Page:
When you know it’s in the can, or do you?

Discussion in 'Ethics and Philosophy' started by cliveh, May 15, 2013.

  1. cliveh

    cliveh Subscriber

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    Some years ago I use to think that sometimes when taking a photograph, that I knew I had got the image I wanted seconds after pressing the shutter. However, I’m not sure that always proved to be the case and now I never seem to know, but am sometimes confronted by surprises good and bad. Do others ever get that feeling and if so, are you in most part right or wrong?
     
  2. blansky

    blansky Subscriber

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    The more experienced you are the more you "know" what you got.

    That being said. the difference between "experiencing" a scene, or especially a person, and what was captured on the film or card is often a long ways from what you thought you got.

    People are an enigma to how they come across in film/digital. You're never really sure although you know you got the elements right like lighting etc. you really never know how much the camera 'loves' them.
     
  3. erikg

    erikg Member

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    You don't knows until you know.
     
  4. bobwysiwyg

    bobwysiwyg Subscriber

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    I'm never really sure. But then for me that's a plus for film. I get three anticipatory opportunities. Taking, developing the film and finally a print. Each step may be days, weeks or even months apart so I get a lot of mileage out of a single exposure. :wink:
     
  5. Ian Grant

    Ian Grant Subscriber

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    In numerous cases when I pressed the shutter, and luckily I've not screwed up yet, it's very rare I make two identical negatives but if I can I do when I have that deep gut instict - as I mostly shoot LF I process one first before the other.

    Ian
     
  6. jnanian

    jnanian Advertiser Advertiser

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    +1

    thanks yogi!
     
  7. Dr Croubie

    Dr Croubie Member

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    I think it works both ways for me, in good and bad ways. Sometimes I get 'a great shot' after I click the shutter, but when I develop and scan and look at it, it's no good.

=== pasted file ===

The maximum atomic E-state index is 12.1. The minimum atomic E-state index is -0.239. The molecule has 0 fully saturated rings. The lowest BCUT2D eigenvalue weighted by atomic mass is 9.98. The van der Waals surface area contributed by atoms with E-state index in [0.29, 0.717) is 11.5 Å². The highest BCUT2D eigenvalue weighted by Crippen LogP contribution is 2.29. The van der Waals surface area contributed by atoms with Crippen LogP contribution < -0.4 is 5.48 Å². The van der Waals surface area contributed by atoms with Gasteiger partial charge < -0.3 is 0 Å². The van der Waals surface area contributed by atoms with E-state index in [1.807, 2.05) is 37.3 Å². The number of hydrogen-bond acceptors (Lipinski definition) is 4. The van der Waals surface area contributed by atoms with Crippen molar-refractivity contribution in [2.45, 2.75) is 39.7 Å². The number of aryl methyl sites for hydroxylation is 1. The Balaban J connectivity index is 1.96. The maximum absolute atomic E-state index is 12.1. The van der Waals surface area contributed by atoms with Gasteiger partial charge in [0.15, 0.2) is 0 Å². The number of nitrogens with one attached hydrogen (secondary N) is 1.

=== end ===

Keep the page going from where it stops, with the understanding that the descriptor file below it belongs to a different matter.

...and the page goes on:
But then, sometimes as I take a shot I see someone start to change their expression or position (I take a lot of photos of people on stages in dimly lit rooms, they're performing and moving, and shutter speed are low) just as I press the trigger, and think it's wasted. Then when I get home and look at the result, i'm pleasantly surprised and it's the best shot on the roll.

    Surely more skill on my part would negate both of those, but I'd rather lose some good shots to have the pleasant surprises than to just have more decent with no surprises.
     
  8. blansky

    blansky Subscriber

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    No matter who you are or what your skill level, in photography there are always surprises.
     
  9. wildbill

    wildbill Member

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    I like suprises but often there are those shots that I know will be excellent. Then i process the film to find scratches or something along those lines:smile:
     
  10. BrianShaw

    BrianShaw Member

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    Generally speaking, yes. Sometimes, though, there are surprises - both kinds: shots "known" to be great that were lousy and shots believed to be "lousy" that turned out OK.
     
  11. Truzi

    Truzi Subscriber

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    I basically "know" what I am getting in a sense. Whether it will be any good is another story. In the past, any truly "good" photos were accidents; I always captured the image/subject I intended to, just usually not how I wanted it. I'm not good with light or composing, so most of what I take are "boring" snapshots; I get the subject I want, but I really don't know how to make it interesting.

    I'm getting better, though.
     
  12. Dan Henderson

    Dan Henderson Member

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    Usually I know when I have a good composition that will make a satisfying photograph. If I worked my exposure out right, and if, as Vinny said, unexpected scratches and other negative defects do not appear, I will be able to produce a satisfying print.
     
  13. eddie

    eddie Subscriber

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    Well said... I often find that what motivated me to expose, in the first place, can change as I start printing. The time between exposure and printing allows me to approach the negative unhindered by a preconceived notion of the final result. Like Bob, I also consider this a huge plus.
     
  14. David Brown

    David Brown Subscriber

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    Every time.

    Maybe.
     
  15. Sirius Glass

    Sirius Glass Subscriber

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    I almost always know whether or not I got. If I am not sure that I got I may take a second shot. Even when I got it I look to see if there is another composition that I like better.
     
  16. Tony Egan

    Tony Egan Subscriber

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    On a few occasions shooting gigs I knew I had something special and couldn't wait to develop that roll to confirm my beliefs. A certain body shape or facial expression or movement that I was anticipating and got the timing right. Perhaps 10 or 12 times in shooting thousands of images. Mostly my feeling was "not quite there" and I haven't been positively surprised often. A bit disappointed often, yes!